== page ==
We have a trip to Seattle and Vancouver on our horizon, and while we were booking our last nights hotel and pricing out rental cars I decided to double check our flight times, as they had been changed a few times, and noticed that on our flight out to Seattle we were booked in four seats scattered throughout the plane, all middle seats.
Well. This was certainly a problem, since two of the passengers are 2 and 5. While it would definitely make for an easier flight for me and my husband if someone else was watching our kids (I kid. Kind of.) I knew this wasn’t going to work. To add to the confusion when we booked the tickets we booked 2 on one itinerary and 2 on the other. This isn’t normal for us, but we used Delta points for one and paid for one, so that was one itinerary, and then we used Chase Ultimate Rewards points for the other two, and those are booked through Chase.
So, I called Delta, and, in a case of catching more flies with sugar than vinegar, I put on my sweetest voice, explained the situation, and begged for help. After a long conversation and some confusion with the two itineraries she was able to open up some blocked seats in the back (blocked for what I have no idea) and get me next to my daughter and my husband with my son. They are 10 or so rows in front of us but that didn’t matter.
We know flying with kids is stressful, and the last thing you need is to get to the airport and discover this situation. We have a few suggestions to help you before your travel day.
Be sure you always confirm your seats before you get to the airport. Even if you booked seats together originally anything can change your seats, from an aircraft change to departure time changes.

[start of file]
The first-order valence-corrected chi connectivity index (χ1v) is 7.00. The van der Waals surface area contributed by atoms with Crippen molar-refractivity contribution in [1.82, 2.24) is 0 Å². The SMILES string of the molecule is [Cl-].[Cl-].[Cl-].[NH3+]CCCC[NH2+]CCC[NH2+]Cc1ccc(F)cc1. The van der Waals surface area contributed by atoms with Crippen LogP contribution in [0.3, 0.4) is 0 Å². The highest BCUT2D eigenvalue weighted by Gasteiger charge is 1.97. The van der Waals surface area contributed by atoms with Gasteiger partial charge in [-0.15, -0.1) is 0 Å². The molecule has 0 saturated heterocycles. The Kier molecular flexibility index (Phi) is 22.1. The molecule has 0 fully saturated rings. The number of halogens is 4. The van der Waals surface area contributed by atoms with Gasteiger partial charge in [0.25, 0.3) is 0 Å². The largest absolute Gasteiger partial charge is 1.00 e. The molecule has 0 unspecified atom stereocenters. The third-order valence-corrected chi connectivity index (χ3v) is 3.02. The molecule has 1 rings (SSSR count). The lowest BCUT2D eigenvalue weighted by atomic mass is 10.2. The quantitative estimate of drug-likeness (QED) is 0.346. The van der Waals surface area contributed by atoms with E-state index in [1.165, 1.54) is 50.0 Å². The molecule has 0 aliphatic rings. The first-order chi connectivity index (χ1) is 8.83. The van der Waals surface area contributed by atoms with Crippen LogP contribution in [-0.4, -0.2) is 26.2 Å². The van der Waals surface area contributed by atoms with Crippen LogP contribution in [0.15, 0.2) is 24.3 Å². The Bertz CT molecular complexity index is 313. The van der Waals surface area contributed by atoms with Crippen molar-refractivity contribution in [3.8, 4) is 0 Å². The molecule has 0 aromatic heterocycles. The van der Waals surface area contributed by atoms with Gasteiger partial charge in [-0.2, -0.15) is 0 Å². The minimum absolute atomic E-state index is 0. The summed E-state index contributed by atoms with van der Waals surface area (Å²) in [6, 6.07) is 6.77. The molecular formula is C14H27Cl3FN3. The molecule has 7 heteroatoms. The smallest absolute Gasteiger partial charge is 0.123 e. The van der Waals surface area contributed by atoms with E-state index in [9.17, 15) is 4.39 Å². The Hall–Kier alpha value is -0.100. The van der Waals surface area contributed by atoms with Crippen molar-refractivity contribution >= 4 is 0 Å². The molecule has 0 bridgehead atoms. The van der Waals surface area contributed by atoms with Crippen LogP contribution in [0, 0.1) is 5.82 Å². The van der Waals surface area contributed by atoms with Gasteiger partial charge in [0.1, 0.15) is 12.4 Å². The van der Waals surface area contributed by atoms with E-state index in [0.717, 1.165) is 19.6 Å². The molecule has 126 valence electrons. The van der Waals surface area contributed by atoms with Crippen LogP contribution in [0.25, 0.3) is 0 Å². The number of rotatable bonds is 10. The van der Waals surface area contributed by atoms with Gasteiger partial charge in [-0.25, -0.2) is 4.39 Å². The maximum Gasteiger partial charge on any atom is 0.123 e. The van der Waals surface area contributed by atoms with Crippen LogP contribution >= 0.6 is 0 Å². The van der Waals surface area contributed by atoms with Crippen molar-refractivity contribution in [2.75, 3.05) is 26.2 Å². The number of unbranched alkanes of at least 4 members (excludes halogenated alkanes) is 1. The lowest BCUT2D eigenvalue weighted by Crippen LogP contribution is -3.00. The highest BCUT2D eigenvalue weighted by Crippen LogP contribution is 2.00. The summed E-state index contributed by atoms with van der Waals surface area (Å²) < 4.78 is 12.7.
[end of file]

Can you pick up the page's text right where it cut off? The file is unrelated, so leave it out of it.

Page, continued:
If you have the ability to the best way to confirm seats together is to pay extra to pre-book your seats. This is just another example of airlines milking passengers for every last penny they can, but if it ensures that your kids won’t be sitting 10 rows away with strangers then it is probably worth it.
Many airlines, usually non-US domestic carriers, make an effort to keep families together. British Air, for example, only opens up seats 24 hours before your flight time if you haven’t paid to book your seats earlier. But they do everything they can to keep families traveling together, and we have never had to pay for seats on BA and have always been booked in together.
If you call the airline be nice! I have a hard time always subscribing to this, particularly when I feel customer service people are not trying to be helpful, but the reality is that the nicer you are the more likely they will be to help you out. Don’t set your expectations too high – for example, with the four of us it would have been crazy to demand 4 seats together. But getting 2 sets of 2 seats together is better than all being apart.
And, finally, if nothing else works, go to the airport early, and ask for help. Beg for help. Show them your adorable children and hope they take pity on you and work it out for you. If not ask nicely on the plane, and hopefully someone will switch. While I understand that if someone has paid for a premium seat they shouldn’t have to switch I would hope that they would be accommodating enough so that a young child wouldn’t be sitting alone.
Have you had this happen? How did you work it out?